CAIRO, September 28, 2005 -- Efforts to end the scourge of iodine deficiency disorder (IDD) among Egyptian children are the focus of a workshop in Cairo this week organized jointly by the Ministry of Health and Population (MOHP) and UNICEF Egypt.
Iodine deficiency is the single most important preventable cause of brain damage among children. Its prevalence in Egypt is not known.
Delegates attending the three-day meeting heard that Egypt is making good progress in ensuring all households have access to iodized salt. Since the mid-1990s, universal salt iodization (USI) has been seen as the most cost-effective, sustainable and safe strategy to ensure sufficient consumption of iodine by all individuals.
In her opening remarks, Dr. Esmat Mansour, Head of Integrated Health Care and Nursing at MOHP, said that while the trend was extremely positive in tackling the issue of IDD in Egypt, more effort was required to ensure quality control of iodized salt and to monitor its consumption, especially in high-risk areas of the country.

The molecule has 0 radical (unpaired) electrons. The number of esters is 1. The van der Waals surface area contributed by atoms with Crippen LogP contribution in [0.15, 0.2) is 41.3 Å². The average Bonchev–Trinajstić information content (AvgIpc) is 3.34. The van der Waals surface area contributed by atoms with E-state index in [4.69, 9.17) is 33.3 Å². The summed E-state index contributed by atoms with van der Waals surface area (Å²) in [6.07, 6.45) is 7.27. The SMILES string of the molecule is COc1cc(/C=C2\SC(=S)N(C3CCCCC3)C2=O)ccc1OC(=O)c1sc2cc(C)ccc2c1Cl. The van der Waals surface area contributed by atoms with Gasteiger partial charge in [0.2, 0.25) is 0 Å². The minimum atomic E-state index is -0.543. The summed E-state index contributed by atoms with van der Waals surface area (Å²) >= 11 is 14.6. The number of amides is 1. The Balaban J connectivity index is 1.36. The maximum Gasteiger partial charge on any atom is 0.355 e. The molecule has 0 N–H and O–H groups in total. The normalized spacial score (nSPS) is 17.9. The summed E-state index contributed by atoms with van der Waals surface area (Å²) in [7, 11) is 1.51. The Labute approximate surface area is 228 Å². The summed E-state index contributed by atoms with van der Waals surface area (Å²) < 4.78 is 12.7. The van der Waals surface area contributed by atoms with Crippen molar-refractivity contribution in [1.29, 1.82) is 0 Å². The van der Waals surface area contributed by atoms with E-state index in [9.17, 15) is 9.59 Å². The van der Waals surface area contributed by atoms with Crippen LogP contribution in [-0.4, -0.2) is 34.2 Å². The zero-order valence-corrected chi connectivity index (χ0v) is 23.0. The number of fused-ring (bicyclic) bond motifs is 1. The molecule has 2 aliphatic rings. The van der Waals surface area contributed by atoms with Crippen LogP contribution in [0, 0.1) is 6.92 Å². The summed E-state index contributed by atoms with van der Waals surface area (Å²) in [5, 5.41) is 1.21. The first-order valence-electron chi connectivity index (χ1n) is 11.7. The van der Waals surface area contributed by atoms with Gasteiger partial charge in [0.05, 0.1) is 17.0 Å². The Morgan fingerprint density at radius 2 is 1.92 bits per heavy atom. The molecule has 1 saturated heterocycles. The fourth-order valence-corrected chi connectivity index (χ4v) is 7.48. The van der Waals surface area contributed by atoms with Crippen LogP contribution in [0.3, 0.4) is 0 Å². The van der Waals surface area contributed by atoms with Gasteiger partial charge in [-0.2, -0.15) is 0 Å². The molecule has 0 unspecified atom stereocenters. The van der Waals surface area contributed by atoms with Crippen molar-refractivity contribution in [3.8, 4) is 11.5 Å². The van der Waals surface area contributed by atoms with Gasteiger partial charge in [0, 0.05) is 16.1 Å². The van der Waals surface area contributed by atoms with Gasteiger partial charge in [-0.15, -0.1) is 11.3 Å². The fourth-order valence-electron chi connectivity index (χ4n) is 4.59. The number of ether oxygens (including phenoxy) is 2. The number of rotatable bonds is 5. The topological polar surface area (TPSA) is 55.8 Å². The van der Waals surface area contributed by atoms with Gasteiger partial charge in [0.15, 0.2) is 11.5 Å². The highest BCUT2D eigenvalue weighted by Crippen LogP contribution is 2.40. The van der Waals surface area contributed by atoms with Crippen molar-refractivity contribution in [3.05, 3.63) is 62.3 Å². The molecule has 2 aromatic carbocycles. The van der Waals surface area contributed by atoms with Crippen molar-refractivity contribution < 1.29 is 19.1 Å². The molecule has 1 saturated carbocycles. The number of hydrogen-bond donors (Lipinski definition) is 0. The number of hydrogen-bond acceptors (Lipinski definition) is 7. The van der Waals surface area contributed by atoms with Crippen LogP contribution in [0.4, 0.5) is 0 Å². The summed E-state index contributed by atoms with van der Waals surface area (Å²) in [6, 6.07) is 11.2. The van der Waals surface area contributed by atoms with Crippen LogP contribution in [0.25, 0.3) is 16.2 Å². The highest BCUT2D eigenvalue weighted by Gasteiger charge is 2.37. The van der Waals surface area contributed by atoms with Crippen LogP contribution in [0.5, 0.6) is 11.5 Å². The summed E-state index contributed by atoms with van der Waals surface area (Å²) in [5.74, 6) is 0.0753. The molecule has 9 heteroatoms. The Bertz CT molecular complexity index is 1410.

UNICEF Egypt Representative Dr Erma Manoncourt reminded the gathering that the goal of IDD elimination was adopted at the UN World Summit for Children in 1990, which established a range of goals to improve and protect children’s lives.
Dr Manoncourt said the meeting was a "golden opportunity" to produce a concrete action plan for the sustainable elimination of IDD in Egypt.
Working in partnership with MOHP and other partners, UNICEF supports the procurement of potassium iodate for use by salt producing plants in Alexandria, Port-Said, North Sinai and Fayoum. In addition, salt testing kits have also been provided to help ministry officials determine levels of salt iodization in factories, shops and households.
Earlier this year, a comprehensive assessment of salt production, consumption and iodization in Egypt produced a series of recommendations to achieve universal iodization.
For further information contact:
Simon Ingram, UNICEF, Communication Officer, Egypt
Tel: (202) 5265083-87 Ext. 210 / 208